Life Of Abraham Lincoln cover

Life Of Abraham Lincoln

Ward Hill Lamon (1828-1893)

1. Preface
2. Chapter One
3. Chapter Two, Part 1
4. Chapter Two, Part 2
5. Chapter Two, part 3
6. Chapter Three
7. Chapter Four
8. Chapter Five
9. Chapter Six
10. Chapter Seven
11. Chapter Eight
12. Chapter Nine
13. Chapter Ten, Part 1
14. Chapter Ten, Part 2
15. Chapter Eleven, Part 1
16. Chapter Eleven, Part 2
17. Chapter Eleven, Part 3
18. Chapter Twelve, Part 1
19. Chapter Twelve, Part 2
20. Chapter Twelve, Part 3
21. Chapter Thirteen, Part 1
22. Chapter Thirteen, Part 2
23. Chapter Fourteen, Part 1
24. Chapter Fourteen, Part 2
25. Chapter Fifteen
26. Chapter Sixteen, Part 1
27. Chapter Sixteen, Part 2
28. Chapter Seventeen, Part 1
29. Chapter Seventeen, Part 2
30. Chapter Eighteen
31. Chapter Nineteen, Part 1
32. Chapter Nineteen, Part 2
33. Chapter Twenty, Part 1
34. Chapter Twenty, Part 2
35. Appendix

(*) Your listen progress will be continuously saved. Just bookmark and come back to this page and continue where you left off.

Genres

    Summary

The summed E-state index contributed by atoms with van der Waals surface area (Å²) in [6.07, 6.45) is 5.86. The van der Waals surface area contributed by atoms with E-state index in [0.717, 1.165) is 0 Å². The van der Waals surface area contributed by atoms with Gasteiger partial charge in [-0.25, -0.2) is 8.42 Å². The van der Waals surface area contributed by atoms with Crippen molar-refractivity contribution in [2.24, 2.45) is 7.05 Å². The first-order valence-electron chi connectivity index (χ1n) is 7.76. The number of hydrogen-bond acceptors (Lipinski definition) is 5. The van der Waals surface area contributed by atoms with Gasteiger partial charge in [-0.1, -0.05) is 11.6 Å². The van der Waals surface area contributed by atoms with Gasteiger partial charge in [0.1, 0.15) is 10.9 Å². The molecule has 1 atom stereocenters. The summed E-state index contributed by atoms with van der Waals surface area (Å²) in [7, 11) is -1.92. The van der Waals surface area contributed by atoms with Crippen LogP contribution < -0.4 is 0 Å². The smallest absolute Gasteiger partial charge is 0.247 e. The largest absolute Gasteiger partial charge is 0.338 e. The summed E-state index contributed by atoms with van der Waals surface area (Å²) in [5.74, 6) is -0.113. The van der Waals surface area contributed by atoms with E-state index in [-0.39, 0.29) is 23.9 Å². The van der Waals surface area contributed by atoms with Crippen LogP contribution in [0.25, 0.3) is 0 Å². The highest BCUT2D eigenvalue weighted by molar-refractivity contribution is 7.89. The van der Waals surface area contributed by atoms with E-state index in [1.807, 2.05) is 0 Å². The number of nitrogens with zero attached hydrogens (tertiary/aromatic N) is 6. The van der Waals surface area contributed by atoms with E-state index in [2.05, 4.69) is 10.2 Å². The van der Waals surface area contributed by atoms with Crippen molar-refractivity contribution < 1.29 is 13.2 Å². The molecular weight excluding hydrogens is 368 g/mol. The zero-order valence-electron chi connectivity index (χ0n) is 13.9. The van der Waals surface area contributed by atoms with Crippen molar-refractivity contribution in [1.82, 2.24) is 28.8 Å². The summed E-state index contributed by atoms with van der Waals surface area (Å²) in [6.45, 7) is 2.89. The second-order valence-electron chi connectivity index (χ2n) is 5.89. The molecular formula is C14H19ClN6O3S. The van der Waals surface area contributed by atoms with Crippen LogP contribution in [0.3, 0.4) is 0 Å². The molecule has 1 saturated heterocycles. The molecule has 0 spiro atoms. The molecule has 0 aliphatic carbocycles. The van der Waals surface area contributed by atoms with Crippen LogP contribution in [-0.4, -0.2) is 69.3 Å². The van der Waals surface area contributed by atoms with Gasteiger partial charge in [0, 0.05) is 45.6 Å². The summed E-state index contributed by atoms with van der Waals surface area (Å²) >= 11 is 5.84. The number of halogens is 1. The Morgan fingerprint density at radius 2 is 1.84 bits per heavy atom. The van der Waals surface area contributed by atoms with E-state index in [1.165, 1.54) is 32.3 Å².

Ward Hill Lamon's work is a study of the life of the 16th President of the United States of America from his childhood to the day of his first inauguration. Lamon, who worked with Lincoln during his administration, and who had access to the papers of Lincoln's law partner and biographer William Herndon, paints a vivid portrait of the years that lead to what many considered to be an unlikely yet successful run for the presidency. From his time fighting in the west as both an officer and a private soldier, through his Congressional years, private law practice and failed attempts to win a seat in the United States Senate, Lincoln is presented as the human being he was, nothing more and nothing less. This fascinating man, who arguably could be considered the best president the United States has ever known, was a complex and intensely private and conflicted individual who nonetheless sought and found his calling in public service. Lamon skillfully weaves Lincoln's speeches and letters, often in full, throughout his narrative so that the reader hears much of the story in Lincoln's own words. Rich in detail, one comes away with a fuller understanding of who Lincoln was and what formed his political and religious beliefs. With so much already known about Lincoln, Lamon's work supplements known history with private details that only Herndon and Lamon and those closest to Lincoln could provide.